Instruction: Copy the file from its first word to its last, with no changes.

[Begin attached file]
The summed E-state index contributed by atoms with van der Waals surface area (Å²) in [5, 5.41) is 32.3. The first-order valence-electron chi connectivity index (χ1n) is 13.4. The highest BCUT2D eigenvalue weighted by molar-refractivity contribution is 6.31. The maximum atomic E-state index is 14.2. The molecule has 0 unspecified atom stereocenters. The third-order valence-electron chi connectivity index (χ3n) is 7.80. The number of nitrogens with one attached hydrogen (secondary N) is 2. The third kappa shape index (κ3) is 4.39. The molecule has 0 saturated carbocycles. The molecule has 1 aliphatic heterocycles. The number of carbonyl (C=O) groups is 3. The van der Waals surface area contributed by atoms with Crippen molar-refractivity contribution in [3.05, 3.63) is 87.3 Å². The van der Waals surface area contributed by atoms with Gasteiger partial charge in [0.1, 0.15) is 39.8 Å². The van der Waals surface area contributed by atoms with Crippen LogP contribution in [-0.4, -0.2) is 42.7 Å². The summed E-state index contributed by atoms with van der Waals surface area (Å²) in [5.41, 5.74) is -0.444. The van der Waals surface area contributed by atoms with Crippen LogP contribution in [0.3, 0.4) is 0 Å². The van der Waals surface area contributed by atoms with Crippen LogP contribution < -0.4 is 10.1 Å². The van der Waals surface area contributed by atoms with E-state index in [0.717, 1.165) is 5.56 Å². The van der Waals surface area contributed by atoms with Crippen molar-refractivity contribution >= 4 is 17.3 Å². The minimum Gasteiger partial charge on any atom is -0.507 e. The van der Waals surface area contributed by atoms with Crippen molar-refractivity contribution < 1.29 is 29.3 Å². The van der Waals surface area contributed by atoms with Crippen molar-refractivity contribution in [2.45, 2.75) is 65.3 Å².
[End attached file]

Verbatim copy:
The summed E-state index contributed by atoms with van der Waals surface area (Å²) in [5, 5.41) is 32.3. The first-order valence-electron chi connectivity index (χ1n) is 13.4. The highest BCUT2D eigenvalue weighted by molar-refractivity contribution is 6.31. The maximum atomic E-state index is 14.2. The molecule has 0 unspecified atom stereocenters. The third-order valence-electron chi connectivity index (χ3n) is 7.80. The number of nitrogens with one attached hydrogen (secondary N) is 2. The third kappa shape index (κ3) is 4.39. The molecule has 0 saturated carbocycles. The molecule has 1 aliphatic heterocycles. The number of carbonyl (C=O) groups is 3. The van der Waals surface area contributed by atoms with Crippen molar-refractivity contribution in [3.05, 3.63) is 87.3 Å². The van der Waals surface area contributed by atoms with Gasteiger partial charge in [0.1, 0.15) is 39.8 Å². The van der Waals surface area contributed by atoms with Crippen LogP contribution in [-0.4, -0.2) is 42.7 Å². The summed E-state index contributed by atoms with van der Waals surface area (Å²) in [5.41, 5.74) is -0.444. The van der Waals surface area contributed by atoms with Crippen LogP contribution in [0.3, 0.4) is 0 Å². The van der Waals surface area contributed by atoms with Crippen LogP contribution < -0.4 is 10.1 Å². The van der Waals surface area contributed by atoms with E-state index in [0.717, 1.165) is 5.56 Å². The van der Waals surface area contributed by atoms with Crippen molar-refractivity contribution >= 4 is 17.3 Å². The minimum Gasteiger partial charge on any atom is -0.507 e. The van der Waals surface area contributed by atoms with Crippen molar-refractivity contribution < 1.29 is 29.3 Å². The van der Waals surface area contributed by atoms with Crippen molar-refractivity contribution in [2.45, 2.75) is 65.3 Å².